Home Economy News Morning Bid: Tech resilience vs sticky bond yields

Morning Bid: Tech resilience vs sticky bond yields


Morning Bid: Tech resilience vs sticky bond yields By Reuters

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Published Mar 12, 2024 05:51PM ET
Updated Mar 12, 2024 05:56PM ET

© Reuters. FILE PHOTO: A man walks past a construction site and skyscrapers at the central business district (CBD) during morning rush hour, ahead of the opening of the National People’s Congress (NPC), in Beijing, China, February 29, 2024. REUTERS/Florence Lo/File

By Jamie McGeever

(Reuters) – A look at the day ahead in Asian markets.

A tech-fueled whoosh pushed Wall Street higher on Tuesday, which should give Asian markets a good foundation to build on at the open on Wednesday, but spiking U.S. bonds yields on the back of hotter-than-expected U.S. inflation data could limit the upside.

There’s nothing on the local economic and policy calendar likely to move the Asian market dial much on Wednesday, with only New Zealand food prices, Indian trade and Indonesia consumer confidence data scheduled for release.

Investor sentiment across Asia seems to be holding up well. The MSCI Asia ex-Japan index rose nearly 1% to a seven-month high on Tuesday, Chinese stocks hit their highest in nearly four months, and the correction in Japan has fizzled out for now.

All that was before the rebound on Wall Street – the S&P 500 rose to a new record close and the Nasdaq gained 1.5%, boosted by a 7% bounce in market darling Nvidia (NASDAQ:NVDA) and 12% surge in Oracle (NYSE:ORCL).

This was despite a solid rise in U.S. bond yields – the 10-year yield chalked up its biggest increase in three weeks – after consumer inflation figures for February came in slightly hotter than expected.

U.S. equities have not risen often on days when Treasuries have sold off, so it may be premature to read too much into it. But the bullish view would be that it highlights the confidence underpinning the market, the resilience of tech and AI, and the potential upside still to run.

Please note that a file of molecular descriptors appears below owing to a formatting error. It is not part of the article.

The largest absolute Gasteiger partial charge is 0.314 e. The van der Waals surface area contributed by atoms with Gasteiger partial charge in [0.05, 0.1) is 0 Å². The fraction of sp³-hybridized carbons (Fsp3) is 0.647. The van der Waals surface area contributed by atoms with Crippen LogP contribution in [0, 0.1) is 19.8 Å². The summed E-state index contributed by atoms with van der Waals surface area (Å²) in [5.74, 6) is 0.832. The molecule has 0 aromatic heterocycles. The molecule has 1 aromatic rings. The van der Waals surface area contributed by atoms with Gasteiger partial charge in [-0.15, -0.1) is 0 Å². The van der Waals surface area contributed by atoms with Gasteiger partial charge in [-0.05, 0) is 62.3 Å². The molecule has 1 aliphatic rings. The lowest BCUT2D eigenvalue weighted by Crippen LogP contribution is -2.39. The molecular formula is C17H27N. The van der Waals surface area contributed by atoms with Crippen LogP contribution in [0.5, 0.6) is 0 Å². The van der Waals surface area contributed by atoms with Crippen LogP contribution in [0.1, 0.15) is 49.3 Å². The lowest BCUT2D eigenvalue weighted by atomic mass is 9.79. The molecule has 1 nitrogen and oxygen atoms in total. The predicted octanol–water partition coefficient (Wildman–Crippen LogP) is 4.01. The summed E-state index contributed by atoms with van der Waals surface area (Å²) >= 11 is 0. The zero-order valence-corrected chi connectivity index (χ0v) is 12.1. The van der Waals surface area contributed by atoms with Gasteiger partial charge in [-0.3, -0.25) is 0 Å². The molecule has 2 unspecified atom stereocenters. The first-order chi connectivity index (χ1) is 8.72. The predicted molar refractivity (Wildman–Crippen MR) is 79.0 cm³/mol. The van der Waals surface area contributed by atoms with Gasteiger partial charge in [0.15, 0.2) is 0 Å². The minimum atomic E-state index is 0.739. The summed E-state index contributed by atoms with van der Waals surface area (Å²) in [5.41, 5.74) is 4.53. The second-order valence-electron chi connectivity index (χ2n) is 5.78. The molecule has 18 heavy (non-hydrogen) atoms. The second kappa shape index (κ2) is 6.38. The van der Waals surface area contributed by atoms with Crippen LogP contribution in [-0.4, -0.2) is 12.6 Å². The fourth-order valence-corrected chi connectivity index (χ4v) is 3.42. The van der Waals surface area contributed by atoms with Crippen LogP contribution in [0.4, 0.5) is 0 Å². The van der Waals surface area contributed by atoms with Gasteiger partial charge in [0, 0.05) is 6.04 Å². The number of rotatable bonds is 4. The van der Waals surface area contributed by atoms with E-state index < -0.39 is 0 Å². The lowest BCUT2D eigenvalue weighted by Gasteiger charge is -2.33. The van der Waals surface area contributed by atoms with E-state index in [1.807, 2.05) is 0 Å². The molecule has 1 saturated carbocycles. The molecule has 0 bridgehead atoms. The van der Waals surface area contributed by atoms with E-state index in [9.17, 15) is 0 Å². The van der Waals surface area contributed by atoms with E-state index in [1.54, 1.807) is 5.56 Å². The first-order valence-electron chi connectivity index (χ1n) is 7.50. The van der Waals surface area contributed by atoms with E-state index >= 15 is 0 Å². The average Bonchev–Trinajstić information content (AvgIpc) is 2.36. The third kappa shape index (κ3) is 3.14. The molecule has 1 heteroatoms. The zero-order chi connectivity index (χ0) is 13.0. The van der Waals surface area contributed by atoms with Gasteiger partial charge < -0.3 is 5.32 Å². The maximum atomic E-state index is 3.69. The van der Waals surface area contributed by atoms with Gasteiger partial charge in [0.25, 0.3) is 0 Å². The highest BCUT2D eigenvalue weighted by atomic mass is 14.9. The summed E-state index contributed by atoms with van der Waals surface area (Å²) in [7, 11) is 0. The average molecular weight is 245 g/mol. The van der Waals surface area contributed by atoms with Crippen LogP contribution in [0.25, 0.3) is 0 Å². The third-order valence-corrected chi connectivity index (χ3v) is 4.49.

The question for Asian markets is whether these tailwinds offset the headwinds of higher bond yields and stronger dollar.

Improving domestic sentiment helped lift Chinese markets on Tuesday after the country’s No.2 property developer China Vanke said the impact of a Moody’s (NYSE:MCO) ratings downgrade on its financing activities was “controllable”.

Successfully tackling the property sector crisis is key to reviving wider economic growth, fighting off deflation, and reversing the torrent of capital outflows. It’s a tall order but the 13% rebound in Chinese stocks in the past month points to some degree of optimism.

Bank of Japan Governor Kazuo Ueda, meanwhile, cooled some of the bubbling optimism on Japan’s economy on Tuesday, telling lawmakers that the economy was recovering but also showing some signs of weakness.

The slightly bleaker remarks come ahead of the BOJ’s policy meeting next week where the board will debate whether the outlook is bright enough to phase out its massive monetary stimulus.

Ueda’s remarks helped push the two-year Japanese yield back from its 13-year high, while the yen had its biggest fall in a month.

Here are key developments that could provide more direction to markets on Wednesday:

– New Zealand food prices (February)

– India trade (February)

– Indonesia consumer confidence (February)

(By Jamie McGeever)

Morning Bid: Tech resilience vs sticky bond yields

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